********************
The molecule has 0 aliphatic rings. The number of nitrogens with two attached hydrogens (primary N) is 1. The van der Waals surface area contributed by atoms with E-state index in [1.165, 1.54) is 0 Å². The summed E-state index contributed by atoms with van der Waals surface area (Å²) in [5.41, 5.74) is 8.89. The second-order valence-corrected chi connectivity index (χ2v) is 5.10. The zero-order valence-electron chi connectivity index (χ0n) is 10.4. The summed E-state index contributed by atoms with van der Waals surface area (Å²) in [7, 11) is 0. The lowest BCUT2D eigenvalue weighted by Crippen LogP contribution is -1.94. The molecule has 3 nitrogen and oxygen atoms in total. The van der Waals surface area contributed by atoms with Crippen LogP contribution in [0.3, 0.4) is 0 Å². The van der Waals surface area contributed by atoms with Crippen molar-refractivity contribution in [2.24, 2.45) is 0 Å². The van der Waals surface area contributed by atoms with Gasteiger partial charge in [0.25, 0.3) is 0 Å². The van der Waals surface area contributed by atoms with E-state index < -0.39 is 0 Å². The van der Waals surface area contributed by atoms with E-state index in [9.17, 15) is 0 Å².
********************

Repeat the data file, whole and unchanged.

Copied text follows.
The molecule has 0 aliphatic rings. The number of nitrogens with two attached hydrogens (primary N) is 1. The van der Waals surface area contributed by atoms with E-state index in [1.165, 1.54) is 0 Å². The summed E-state index contributed by atoms with van der Waals surface area (Å²) in [5.41, 5.74) is 8.89. The second-order valence-corrected chi connectivity index (χ2v) is 5.10. The zero-order valence-electron chi connectivity index (χ0n) is 10.4. The summed E-state index contributed by atoms with van der Waals surface area (Å²) in [7, 11) is 0. The lowest BCUT2D eigenvalue weighted by Crippen LogP contribution is -1.94. The molecule has 3 nitrogen and oxygen atoms in total. The van der Waals surface area contributed by atoms with Crippen LogP contribution in [0.3, 0.4) is 0 Å². The van der Waals surface area contributed by atoms with Crippen molar-refractivity contribution in [2.24, 2.45) is 0 Å². The van der Waals surface area contributed by atoms with Gasteiger partial charge in [0.25, 0.3) is 0 Å². The van der Waals surface area contributed by atoms with E-state index < -0.39 is 0 Å². The van der Waals surface area contributed by atoms with E-state index in [9.17, 15) is 0 Å².